Is your home office cybersafe?

Recent studies show around 40% of Brits work from home, spending an average of 1.5 days at their home office desks.

And, evidence shows it’s here to stay. The ability to work from home exploded during the Covid pandemic, and since then, 84% of workers have said they plan to carry out a mix of working at home and in their place of work.

However, whilst the office environment is a less permanent option for most workers, traditional office setups are much more likely to adhere to online safety protocols. It is likely that the office IT team’s capabilities are much less effective when employees are simply not there.

So how cybersafe is the typical home office or remote work setup? And what are the risks to look out for?

Tom Holloway, head of cyber security at Redcentric comments: “The security needs of a remote workspace are different from the typical office space, which typically adhere to robust security strategies with established perimeters.

“More employees at all levels work remotely than ever, using third-party apps and mobile devices. This is where perimeter-based security systems cannot manage work environments, because they simply aren’t designed to.

“Employees have historically been the weakest link in cyber security, never more so than in a remote workspace. Cybercriminals take advantage of people’s or device’s remote location and poorly set up security protocols because they know the limitations of people and their devices.

“Physically isolated staff are more likely to be victims of phishing emails, clicking on links to malicious content. Criminals also know that employees download unauthorised apps often, write their passwords down in easy-to-find places, don’t lock their mobile devices, or forget to turn on their corporate VPN before checking work emails.”

To help Brits stay protected in a remote work environment, Tom shares his top tips on how to increase your online security whilst out of the office:

Work from a place where ‘shoulder surfing’ is difficult

“Consider how private your workspace is, and who might be able to see what’s on your screen. For example, if you’re working on public transport, coffee shop or in a co-working space ‘shoulder surfing’ becomes much easier - people can very easily see and read text on your screen, which can often contain highly private information.

“If you can’t be selective about where you work and it is in a public space, consider investing in a privacy filter for your monitor. This is a thin layer of polarised plastic, that significantly reduces the viewing angle of your screen.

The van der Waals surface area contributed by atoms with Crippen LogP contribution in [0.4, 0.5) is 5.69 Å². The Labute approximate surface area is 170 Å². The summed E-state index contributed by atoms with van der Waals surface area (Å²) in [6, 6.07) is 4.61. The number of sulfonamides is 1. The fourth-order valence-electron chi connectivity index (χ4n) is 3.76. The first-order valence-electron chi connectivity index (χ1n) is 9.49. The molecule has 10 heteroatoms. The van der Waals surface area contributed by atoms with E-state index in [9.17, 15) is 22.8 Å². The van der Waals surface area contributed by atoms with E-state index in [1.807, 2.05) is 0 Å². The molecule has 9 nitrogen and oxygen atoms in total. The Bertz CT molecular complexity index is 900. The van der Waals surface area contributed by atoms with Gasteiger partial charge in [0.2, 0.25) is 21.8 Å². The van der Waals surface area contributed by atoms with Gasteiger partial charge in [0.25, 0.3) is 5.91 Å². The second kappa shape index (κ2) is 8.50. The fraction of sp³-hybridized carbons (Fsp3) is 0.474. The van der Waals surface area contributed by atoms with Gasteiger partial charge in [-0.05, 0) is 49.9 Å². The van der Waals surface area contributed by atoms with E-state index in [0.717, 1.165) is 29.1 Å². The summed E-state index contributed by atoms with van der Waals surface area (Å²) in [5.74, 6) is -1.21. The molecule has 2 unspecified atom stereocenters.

“If you regularly have video calls, try to book these in private, sound-proof phone booths with nobody else around. That way people won’t be able to eavesdrop into private conversations.”

Ensure private documents are accessed over a VPN

“Using public Wi-Fi when you’re accessing sensitive, private information relating to your work can be very dangerous. Public Wi-Fi can be easily accessed by or indeed emulated by hackers who may be able to subsequently access documents, files and passwords.

“If you do need to access private documents whilst in a remote work environment, it’s important these are accessed through a VPN (virtual private network). Having a VPN provides an additional layer of security, making it more difficult for others to intercept your communications. If you’re not sure whether your company offers a VPN, speak with your IT team to see if this is something they can introduce.”

Don’t allow other people to work on your device

“Ideally, use separate devices for personal and work activities. If you use your laptop for both work and personal purposes, try to ensure that only you have access to it, and it isn’t passed around between friends and family members, and other colleagues. Once your laptop is out of your hands, you lose control over who sees the information stored on it, not just by the person using it, but also by the people around them.

“If you’re using your laptop in a co-working space, or home environment where other people can see your screen, make sure you lock the screen whenever you leave your laptop unattended - even if it’s just for a few minutes whilst you make a cup of tea.”

Ensure you have a strong authentication process to access your device and data

“Make sure you have a robust authentication process when it comes to logging in to your device and accessing any tools you use online.

“For example if your laptop has touch ID, ensure you have this set-up so only you can login using your own fingerprint.

“When it comes to your passwords and logins, it’s important to implement two-factor authentication, enforce high-quality password formats; your passwords should be 12 characters long, and they should never contain personal information such as your address, pet’s name or date of birth.”

Ask your IT team for training in how to stay safe when working remotely

“If you don’t feel confident in the security of your remote or home working environment, ask your IT team for some training or guidance around this.

“If you are self-employed, resources such as the National Cyber Security Centre provide lots of guidance on how to stay protected.”